This can be, and will continue to be, problematic, as long as the cloud industry continues to expand and services shut up shop in the midst of increasing competition.
When US authorities shut down Megaupload, a file-sharing site that works in much the same way as a cloud, they cut off users’ access to countless personal files that were legitimately stored with the service.
One such user to lose access to his files was Kyle Goodwin.
According to the Electronic Frontier Foundation, an organisation that seeks to protect digital rights, when it filed a brief on behalf of Goodwin proposing a way for the court to hold the government accountable for its actions, the government claimed that Goodwin had lost his property rights over the data by storing it on a cloud computing service.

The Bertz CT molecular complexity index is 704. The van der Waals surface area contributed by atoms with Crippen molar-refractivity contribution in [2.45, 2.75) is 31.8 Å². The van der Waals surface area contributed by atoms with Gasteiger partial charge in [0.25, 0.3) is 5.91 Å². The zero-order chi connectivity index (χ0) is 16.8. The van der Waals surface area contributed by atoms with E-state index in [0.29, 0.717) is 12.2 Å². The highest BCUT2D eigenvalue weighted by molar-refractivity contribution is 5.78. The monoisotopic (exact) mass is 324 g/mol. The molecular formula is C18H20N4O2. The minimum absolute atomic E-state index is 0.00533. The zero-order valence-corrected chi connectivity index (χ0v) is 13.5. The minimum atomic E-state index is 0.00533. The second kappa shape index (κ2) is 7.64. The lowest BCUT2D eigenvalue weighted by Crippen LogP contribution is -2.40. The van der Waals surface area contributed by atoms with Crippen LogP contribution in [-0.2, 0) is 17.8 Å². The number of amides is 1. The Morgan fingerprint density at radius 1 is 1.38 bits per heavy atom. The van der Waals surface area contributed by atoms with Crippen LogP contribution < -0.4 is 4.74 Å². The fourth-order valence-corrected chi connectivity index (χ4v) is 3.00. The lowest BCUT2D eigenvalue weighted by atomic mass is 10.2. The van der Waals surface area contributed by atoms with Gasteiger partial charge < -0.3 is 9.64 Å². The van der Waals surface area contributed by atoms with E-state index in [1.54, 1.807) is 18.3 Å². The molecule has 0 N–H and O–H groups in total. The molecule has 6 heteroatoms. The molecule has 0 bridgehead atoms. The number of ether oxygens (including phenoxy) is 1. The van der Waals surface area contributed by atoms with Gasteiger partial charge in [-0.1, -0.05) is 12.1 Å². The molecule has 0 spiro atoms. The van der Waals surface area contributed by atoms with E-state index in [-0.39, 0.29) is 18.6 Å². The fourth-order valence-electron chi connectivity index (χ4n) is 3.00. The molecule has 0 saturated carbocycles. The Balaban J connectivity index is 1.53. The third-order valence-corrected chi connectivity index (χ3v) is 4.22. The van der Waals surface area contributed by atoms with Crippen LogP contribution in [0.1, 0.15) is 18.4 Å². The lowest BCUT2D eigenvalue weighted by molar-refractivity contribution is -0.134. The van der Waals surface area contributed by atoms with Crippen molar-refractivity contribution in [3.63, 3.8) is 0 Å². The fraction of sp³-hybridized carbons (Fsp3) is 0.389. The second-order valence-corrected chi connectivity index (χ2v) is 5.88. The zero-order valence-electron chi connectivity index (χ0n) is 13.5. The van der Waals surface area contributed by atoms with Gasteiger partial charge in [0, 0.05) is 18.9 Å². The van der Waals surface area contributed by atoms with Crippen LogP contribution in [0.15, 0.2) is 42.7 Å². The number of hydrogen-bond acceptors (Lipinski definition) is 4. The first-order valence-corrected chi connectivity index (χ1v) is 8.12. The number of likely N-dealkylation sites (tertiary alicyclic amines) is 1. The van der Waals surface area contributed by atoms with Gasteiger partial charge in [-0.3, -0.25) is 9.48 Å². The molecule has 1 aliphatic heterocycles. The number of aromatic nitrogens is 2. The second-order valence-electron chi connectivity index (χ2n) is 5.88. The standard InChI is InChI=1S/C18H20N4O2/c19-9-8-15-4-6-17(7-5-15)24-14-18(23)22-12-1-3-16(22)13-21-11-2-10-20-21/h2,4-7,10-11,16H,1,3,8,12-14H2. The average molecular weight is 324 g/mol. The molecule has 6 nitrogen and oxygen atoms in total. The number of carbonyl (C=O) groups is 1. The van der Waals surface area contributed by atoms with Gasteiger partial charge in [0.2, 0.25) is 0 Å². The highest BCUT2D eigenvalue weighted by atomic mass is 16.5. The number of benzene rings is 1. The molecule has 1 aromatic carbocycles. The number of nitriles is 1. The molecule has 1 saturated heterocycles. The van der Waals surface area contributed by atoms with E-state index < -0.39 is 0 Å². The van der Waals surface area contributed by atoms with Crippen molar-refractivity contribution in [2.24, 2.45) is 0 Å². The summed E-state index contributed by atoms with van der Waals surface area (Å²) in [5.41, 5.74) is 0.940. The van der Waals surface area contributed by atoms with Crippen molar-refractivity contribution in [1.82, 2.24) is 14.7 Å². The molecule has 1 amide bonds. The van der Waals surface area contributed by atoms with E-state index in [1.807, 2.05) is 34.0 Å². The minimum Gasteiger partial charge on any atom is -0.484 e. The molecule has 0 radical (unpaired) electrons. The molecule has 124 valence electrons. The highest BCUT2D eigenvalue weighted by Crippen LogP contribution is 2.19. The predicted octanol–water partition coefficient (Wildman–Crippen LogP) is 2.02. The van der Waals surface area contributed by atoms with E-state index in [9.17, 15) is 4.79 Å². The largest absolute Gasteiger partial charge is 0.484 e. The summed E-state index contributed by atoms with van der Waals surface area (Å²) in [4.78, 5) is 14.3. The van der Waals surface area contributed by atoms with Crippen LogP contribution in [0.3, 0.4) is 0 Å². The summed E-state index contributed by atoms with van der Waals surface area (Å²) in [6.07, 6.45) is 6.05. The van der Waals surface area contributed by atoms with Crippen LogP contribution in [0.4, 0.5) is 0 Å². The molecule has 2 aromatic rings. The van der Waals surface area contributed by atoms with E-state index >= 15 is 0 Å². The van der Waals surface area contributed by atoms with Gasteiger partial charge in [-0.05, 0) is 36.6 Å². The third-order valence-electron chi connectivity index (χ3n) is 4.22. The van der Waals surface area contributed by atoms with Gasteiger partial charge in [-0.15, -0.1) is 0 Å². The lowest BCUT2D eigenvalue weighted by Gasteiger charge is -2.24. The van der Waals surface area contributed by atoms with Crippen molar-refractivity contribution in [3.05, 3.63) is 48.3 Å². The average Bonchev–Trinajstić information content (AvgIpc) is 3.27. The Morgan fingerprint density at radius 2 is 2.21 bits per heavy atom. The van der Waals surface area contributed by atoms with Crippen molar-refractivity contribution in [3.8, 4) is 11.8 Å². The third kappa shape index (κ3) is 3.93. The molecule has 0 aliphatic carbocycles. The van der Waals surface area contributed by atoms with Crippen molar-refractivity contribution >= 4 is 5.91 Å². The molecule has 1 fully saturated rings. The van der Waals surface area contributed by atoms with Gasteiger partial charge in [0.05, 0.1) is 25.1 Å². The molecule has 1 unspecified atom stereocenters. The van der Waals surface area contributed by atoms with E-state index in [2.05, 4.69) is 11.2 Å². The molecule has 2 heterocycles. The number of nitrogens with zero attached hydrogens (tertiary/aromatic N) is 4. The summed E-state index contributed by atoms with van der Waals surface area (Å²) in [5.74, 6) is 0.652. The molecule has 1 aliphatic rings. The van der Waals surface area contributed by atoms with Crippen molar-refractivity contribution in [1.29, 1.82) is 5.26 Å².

“You certainly don’t own any rights in data per se,” says Rendle. “When you download a music track, or e-book, you don’t have any ownership rights over that piece of data.
“What hasn’t been properly clarified is what ownership interest you have over an intangible version of what you would have owned with a physical CD or book.”
The definition of ownership in the digital world is in flux. “People talk about ownership in terms of transfer and ability to access,” Rendle continues.
“We need an exception to IP infringement to enable you to transfer a digital file in a way you can’t for a CD or physical product.”
Is cloud computing a public performance?
While there is little case law to refer to when dealing with copyright issues in the cloud, the American Broadcasting Companies v Aereo case, currently being argued at the US Supreme Court, may have implications on how the cloud computing industry works.